The second is to “define clear end goals and design programme and processes backwards”. Usually a key reason for poor execution is fuzziness or the lack of clarity about end goals, which leads to poor process design that sub-optimises programme delivery. While in some instances of experimentation instances it may be difficult to define sharply our end goals, nevertheless it would still be imperative to define at least broad qualitative outcomes that such programme must deliver and processes designed backwards from such defined outcomes.

The third is to “define and understand clearly programme dependencies internally and externally”. Seek and get alignment of these dependencies before your begin execution of the programme.

…good execution provides a great feedback loop for organisations to validate and fine-tune their strategy in a dynamic world. If there is good execution and the desired results are not forthcoming, it is clear that strategy needs to be changed, fine-tuned or assumptions revalidated.

Fourthly, managers must “understand their resource constrains and align priorities based on the resource constrain”. Rarely will managers have infinite resources to do all that they conceive. Clear priorities and trade offs must be set within the context of resource constrain, and necessary alignments sought with stakeholders and dependencies to execute flawlessly. An average manager or organisational unit is likely to be unable to execute more than three to four high level priorities at the same time. A long list of priorities mean no real priority in which priorities pull resources from each other usually in different directions, leading to sub-optimal outcomes.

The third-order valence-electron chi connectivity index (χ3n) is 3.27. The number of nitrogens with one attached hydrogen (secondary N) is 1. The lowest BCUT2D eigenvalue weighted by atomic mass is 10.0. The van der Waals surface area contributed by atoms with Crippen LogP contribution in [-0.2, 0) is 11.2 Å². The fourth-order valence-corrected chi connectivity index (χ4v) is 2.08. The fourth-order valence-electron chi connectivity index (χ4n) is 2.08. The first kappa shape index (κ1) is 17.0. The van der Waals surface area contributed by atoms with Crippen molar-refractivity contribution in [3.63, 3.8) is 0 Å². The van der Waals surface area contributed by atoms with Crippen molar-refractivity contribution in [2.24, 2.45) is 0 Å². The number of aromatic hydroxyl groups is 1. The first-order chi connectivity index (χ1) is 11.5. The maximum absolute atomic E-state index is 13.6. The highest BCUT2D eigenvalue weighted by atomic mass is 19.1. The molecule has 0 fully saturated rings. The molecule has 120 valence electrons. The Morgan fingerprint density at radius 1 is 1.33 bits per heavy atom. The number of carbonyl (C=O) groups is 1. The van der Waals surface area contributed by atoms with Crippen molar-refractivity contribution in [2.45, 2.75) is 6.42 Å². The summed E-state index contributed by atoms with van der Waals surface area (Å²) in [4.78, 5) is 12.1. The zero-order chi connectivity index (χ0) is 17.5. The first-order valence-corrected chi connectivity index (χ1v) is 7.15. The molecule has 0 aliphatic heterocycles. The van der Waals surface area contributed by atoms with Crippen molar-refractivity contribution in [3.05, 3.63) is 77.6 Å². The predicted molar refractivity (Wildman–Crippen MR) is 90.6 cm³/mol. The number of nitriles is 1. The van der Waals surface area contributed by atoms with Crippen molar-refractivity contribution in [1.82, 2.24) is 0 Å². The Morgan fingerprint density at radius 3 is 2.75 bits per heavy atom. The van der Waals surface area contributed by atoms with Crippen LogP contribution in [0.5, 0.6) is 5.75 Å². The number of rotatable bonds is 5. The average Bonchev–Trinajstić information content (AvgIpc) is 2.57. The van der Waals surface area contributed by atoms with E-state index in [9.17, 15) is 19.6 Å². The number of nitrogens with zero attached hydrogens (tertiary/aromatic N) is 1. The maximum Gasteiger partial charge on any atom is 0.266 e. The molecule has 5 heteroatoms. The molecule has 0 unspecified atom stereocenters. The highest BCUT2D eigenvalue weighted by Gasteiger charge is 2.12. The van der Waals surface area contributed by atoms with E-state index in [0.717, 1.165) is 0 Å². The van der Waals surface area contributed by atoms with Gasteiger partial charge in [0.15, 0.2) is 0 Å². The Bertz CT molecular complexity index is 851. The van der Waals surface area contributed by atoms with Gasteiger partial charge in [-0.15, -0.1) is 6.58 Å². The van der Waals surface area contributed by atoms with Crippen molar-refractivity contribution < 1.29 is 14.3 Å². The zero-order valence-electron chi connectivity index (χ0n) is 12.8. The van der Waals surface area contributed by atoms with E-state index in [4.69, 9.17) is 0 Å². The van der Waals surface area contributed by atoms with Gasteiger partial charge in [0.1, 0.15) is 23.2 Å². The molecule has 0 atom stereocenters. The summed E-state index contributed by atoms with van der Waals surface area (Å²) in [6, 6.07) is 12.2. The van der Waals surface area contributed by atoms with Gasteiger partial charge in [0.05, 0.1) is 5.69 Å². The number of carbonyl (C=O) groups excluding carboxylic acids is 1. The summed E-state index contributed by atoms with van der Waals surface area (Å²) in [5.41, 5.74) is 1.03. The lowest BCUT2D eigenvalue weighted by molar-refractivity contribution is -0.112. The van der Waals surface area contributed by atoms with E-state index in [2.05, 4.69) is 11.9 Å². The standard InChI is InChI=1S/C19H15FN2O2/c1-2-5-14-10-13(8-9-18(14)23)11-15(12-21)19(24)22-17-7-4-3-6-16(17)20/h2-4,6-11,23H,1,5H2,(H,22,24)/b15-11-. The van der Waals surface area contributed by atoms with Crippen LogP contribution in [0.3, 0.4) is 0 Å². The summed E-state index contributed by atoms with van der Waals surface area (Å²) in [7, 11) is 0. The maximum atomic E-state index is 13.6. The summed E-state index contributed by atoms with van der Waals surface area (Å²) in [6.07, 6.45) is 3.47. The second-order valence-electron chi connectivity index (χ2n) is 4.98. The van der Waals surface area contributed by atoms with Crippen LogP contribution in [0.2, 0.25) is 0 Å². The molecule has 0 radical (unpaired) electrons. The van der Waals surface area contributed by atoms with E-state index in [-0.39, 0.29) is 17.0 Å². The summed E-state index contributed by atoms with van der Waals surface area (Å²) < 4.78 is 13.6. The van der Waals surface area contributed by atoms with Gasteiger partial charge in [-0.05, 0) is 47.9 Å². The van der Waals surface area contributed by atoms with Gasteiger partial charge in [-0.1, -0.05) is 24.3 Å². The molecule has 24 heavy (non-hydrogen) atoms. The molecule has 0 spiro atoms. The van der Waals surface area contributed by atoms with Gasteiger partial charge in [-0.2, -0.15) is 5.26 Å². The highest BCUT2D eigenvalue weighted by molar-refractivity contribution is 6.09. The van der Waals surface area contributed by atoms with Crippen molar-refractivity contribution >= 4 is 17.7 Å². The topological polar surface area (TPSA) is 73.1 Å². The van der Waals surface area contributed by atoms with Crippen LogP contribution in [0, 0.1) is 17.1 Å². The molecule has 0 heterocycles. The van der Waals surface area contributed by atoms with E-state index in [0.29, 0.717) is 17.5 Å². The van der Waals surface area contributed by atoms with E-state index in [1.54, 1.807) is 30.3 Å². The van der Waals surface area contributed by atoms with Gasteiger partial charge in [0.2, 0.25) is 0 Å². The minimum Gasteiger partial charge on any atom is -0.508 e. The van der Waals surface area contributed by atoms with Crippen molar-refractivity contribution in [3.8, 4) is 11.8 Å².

Fifthly, to execute brilliantly, managers must “define measureable goals, milestones, timelines and accountabilities”. Well defined milestones that indicate the programme is on track are critical to execution. Lack of well-defined and measurable milestones create irreversible resource investment in which significant resource is sunk before the organisation realises that the programme is not on track or will not deliver the desired outcome. The organisation would be stuck on a wrong journey with sub-optimal outcomes steering in the face of managers, yet they would find it difficult to re-track the programme due to the irreversibly sunk quantum of investments.